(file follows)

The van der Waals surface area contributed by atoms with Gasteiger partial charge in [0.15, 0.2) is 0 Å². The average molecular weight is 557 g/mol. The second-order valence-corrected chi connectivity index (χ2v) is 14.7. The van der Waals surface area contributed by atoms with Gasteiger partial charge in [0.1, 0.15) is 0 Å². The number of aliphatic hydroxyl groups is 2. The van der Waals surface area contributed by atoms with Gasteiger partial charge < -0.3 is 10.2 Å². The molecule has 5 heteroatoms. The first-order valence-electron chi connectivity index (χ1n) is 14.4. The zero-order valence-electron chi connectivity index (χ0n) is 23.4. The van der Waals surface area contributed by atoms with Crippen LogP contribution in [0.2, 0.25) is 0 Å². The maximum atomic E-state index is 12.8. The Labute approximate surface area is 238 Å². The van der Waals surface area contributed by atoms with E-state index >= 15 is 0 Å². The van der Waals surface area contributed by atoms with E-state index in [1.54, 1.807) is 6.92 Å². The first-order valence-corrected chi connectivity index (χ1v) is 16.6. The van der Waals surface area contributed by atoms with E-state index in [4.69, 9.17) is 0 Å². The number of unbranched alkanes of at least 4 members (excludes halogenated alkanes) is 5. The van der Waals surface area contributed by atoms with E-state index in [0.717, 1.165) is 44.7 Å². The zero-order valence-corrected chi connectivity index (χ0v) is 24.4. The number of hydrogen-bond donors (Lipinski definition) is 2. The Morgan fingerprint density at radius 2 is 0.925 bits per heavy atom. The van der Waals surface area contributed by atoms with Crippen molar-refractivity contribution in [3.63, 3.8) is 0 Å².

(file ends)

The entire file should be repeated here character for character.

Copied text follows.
The van der Waals surface area contributed by atoms with Gasteiger partial charge in [0.15, 0.2) is 0 Å². The average molecular weight is 557 g/mol. The second-order valence-corrected chi connectivity index (χ2v) is 14.7. The van der Waals surface area contributed by atoms with Gasteiger partial charge in [0.1, 0.15) is 0 Å². The number of aliphatic hydroxyl groups is 2. The van der Waals surface area contributed by atoms with Gasteiger partial charge < -0.3 is 10.2 Å². The molecule has 5 heteroatoms. The first-order valence-electron chi connectivity index (χ1n) is 14.4. The zero-order valence-electron chi connectivity index (χ0n) is 23.4. The van der Waals surface area contributed by atoms with Crippen LogP contribution in [0.2, 0.25) is 0 Å². The maximum atomic E-state index is 12.8. The Labute approximate surface area is 238 Å². The van der Waals surface area contributed by atoms with E-state index >= 15 is 0 Å². The van der Waals surface area contributed by atoms with E-state index in [1.54, 1.807) is 6.92 Å². The first-order valence-corrected chi connectivity index (χ1v) is 16.6. The van der Waals surface area contributed by atoms with E-state index in [4.69, 9.17) is 0 Å². The number of unbranched alkanes of at least 4 members (excludes halogenated alkanes) is 5. The van der Waals surface area contributed by atoms with E-state index in [0.717, 1.165) is 44.7 Å². The zero-order valence-corrected chi connectivity index (χ0v) is 24.4. The number of hydrogen-bond donors (Lipinski definition) is 2. The Morgan fingerprint density at radius 2 is 0.925 bits per heavy atom. The van der Waals surface area contributed by atoms with Crippen molar-refractivity contribution in [3.63, 3.8) is 0 Å².